Compare the ways controlling characters are used in Les Grands Seigneurs and My Last Duchess Dorothy Molloy and Robert Browning, the poets of Les Grands Seigneurs and My Last Duchess respectively, both create a significant and controlling character in their poems; using similar techniques and themes to illustrate the power and dominance to portray a specific message. Firstly, both Malloy and Browning frequently embed the personal pronoun ‘my’ into their controlling characters narrative. For example, the controlling character in Les Grands Seigneurs quotes ‘men were my buttresses’ in the opening line, whilst similarly, in the opening line of My Last Duchess, ‘that’s my last duchess painted on the wall’. This use of ‘my’ enables both characters to develop a sense of possession over their loved ones to the readers immediately; thus allowing their retelling of love to their audiences to be easier. This sense of control is only further strengthened by another technique used by both poets, the regular inclusion of caesuras.
Let me count the ways.” (Line 1 Sonnet 43) The use of first person, authenticates that both poems are written for a personal response, this however cannot be seen in ‘Romeo and Juliet’ apart from when the characters speak. The use of alliteration in ‘Sonnet 43’, confirms that the poem was written for Browning’s lover. The repetition of “I love thee...” Shows it’s a personal poem for her true love. However, ‘Valentine’ could be interpreted as an open poem to allow the readers to understand the experiences Duffy has faced. The use of “...we are, for as long as we are.” (Line 16 and 17) Shows that Duffy is inviting her readers into the poem to help reflect upon how she feels.
Webster’s dictionary defines theme as “a unifying idea that is a recurrent element in literary or artistic work.” Authors use themes because it is what brings the work together and what gives it a meaning. Without a theme, a piece of work such as The Odyssey would just be words and events, with no meaning to them. A theme gives each scene and sentence a purpose. An example of a theme in Homer’s The Odyssey is love. Homer uses many themes by not telling us what they are, but by showing us and leaving us in suspense.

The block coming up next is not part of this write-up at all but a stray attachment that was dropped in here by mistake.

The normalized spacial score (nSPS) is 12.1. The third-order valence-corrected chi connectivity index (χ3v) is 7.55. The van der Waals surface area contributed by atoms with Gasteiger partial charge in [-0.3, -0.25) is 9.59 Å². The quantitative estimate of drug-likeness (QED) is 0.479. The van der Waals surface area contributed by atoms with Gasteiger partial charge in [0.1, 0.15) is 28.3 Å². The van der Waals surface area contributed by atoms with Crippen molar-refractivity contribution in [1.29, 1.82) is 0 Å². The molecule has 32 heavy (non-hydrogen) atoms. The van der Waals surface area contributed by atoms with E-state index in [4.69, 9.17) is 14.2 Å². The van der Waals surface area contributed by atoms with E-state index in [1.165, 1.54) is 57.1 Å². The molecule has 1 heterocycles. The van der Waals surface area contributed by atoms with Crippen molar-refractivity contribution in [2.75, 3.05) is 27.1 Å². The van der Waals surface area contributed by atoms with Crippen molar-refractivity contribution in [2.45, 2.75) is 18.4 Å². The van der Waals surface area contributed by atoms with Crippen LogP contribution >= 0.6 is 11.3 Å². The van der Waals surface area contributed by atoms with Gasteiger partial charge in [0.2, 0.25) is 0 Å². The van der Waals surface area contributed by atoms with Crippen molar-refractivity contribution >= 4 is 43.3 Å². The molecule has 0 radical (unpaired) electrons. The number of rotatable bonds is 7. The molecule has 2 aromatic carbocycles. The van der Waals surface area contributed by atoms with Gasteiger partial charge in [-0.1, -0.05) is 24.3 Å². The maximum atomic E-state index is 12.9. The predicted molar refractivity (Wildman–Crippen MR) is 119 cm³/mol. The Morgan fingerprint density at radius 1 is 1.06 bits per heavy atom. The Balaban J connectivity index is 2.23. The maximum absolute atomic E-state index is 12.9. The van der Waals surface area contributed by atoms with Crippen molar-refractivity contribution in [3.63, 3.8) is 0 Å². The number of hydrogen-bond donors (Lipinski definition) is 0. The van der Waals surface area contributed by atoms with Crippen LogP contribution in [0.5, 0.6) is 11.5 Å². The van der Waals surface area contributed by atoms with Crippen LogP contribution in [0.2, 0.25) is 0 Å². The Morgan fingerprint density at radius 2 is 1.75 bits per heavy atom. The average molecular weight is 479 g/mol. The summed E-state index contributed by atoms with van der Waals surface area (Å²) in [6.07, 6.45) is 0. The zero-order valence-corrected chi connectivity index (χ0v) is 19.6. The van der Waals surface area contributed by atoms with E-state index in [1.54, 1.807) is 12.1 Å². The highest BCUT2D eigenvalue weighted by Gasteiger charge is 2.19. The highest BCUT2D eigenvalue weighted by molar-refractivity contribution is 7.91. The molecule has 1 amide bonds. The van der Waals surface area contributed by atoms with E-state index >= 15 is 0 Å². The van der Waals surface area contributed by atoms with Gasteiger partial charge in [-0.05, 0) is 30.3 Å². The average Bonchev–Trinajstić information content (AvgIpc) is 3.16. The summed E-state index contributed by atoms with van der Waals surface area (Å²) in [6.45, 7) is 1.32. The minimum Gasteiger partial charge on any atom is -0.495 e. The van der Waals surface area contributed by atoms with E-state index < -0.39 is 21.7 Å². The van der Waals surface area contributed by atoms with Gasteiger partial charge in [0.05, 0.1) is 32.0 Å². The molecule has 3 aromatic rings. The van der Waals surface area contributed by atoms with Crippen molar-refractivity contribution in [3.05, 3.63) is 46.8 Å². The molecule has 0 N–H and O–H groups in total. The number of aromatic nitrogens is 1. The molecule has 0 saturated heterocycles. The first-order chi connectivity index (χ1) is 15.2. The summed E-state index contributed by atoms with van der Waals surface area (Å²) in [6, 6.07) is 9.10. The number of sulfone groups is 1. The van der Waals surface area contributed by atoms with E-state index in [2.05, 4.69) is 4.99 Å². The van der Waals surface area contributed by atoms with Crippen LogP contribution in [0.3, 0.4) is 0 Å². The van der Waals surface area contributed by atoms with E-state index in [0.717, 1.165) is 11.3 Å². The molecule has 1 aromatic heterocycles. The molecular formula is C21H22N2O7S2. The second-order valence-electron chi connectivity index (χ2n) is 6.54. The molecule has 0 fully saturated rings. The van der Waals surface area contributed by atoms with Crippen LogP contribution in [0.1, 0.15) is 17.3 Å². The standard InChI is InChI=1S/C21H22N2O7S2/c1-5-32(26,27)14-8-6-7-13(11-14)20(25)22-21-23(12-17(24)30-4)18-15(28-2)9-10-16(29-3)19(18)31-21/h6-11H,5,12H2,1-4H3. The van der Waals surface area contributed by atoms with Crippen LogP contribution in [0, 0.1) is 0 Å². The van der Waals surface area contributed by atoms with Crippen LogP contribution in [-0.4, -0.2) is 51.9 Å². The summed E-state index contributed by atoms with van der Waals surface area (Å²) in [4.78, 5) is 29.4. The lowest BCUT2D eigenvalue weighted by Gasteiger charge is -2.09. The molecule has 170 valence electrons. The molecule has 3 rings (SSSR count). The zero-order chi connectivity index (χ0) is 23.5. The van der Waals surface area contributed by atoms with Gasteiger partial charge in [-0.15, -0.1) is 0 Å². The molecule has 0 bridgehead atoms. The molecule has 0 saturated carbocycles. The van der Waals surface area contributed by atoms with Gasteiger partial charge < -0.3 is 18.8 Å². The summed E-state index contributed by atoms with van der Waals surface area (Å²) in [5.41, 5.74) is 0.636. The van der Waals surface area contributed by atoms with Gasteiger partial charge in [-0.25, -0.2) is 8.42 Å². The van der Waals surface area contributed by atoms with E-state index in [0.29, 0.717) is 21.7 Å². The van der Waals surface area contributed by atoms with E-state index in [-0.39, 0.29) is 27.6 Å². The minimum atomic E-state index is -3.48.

Unlike Heaney’s translation, Raffel’s translation uses a capital letter at the beginning of every line. His use of these capital letters can be assumed to be for his unique style; however, only more confusion is created. On top of capital usage for sentence beginnings and proper nouns, his overuse of capital letters can be sometimes frustrating for the reader because it makes the last line seem as it is a complete thought, when grammatically it is not. In the end, his usage of capital letters does not pose a significant problem, but only a slight impediment. The most obvious difference between the two translations of Beowulf as the story continues is the length.
Compare how ideas about love are presented in Shakespeare’s Sonnet 116 and Barrett-Browning’s Sonnet 43. In the course of the essay, I will compare and contrast both poems’ idea of love. Both poems generally give a positive overview of love; both poets suggest that love is never ending and can battle through bad situations. Shakespeare’s sonnet takes the form of argument, talking about the unchanging and eternal qualities of love whilst Browning’s sonnet is like a direct poem to her husband discussing the nature of her love for him. Shakespeare starts the poem with the imperative “let me not to the marriage of true minds” which sets the tone and exploration of true love.